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Egypt’s Precious Sites

Known in Arabic as Abu al Hol (Father of Terror), the sculpture of a man with the body of a lion was dubbed the Sphinx by the Ancient Greeks because it resembled their mythical winged monster who set riddles and killed anyone unable to answer them. A geological survey has shown that it was most likely carved from the bedrock at the bottom of the causeway during Khafre’s reign, so the head probably portrays his features. In the foreground were hordes of selfie-crazed tourists, holding their phones aloft and striking poses. Some simulated kissing the Sphinx, or hugging it, or tickling its chin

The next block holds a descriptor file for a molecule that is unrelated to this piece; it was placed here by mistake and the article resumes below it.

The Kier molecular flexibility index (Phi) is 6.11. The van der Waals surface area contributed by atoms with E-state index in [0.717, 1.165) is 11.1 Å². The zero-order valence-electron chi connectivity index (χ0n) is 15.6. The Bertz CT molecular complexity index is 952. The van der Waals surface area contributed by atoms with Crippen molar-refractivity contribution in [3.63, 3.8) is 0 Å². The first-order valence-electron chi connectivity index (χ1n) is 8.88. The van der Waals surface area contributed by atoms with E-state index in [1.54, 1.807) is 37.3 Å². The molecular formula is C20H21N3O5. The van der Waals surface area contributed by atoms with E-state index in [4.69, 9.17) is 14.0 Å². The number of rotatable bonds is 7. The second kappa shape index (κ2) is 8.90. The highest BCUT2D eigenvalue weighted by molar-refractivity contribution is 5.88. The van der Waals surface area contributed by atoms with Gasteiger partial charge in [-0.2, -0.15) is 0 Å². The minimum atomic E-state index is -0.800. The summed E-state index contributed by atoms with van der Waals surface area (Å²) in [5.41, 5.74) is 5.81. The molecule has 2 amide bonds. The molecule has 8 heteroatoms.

SOURCE: IOL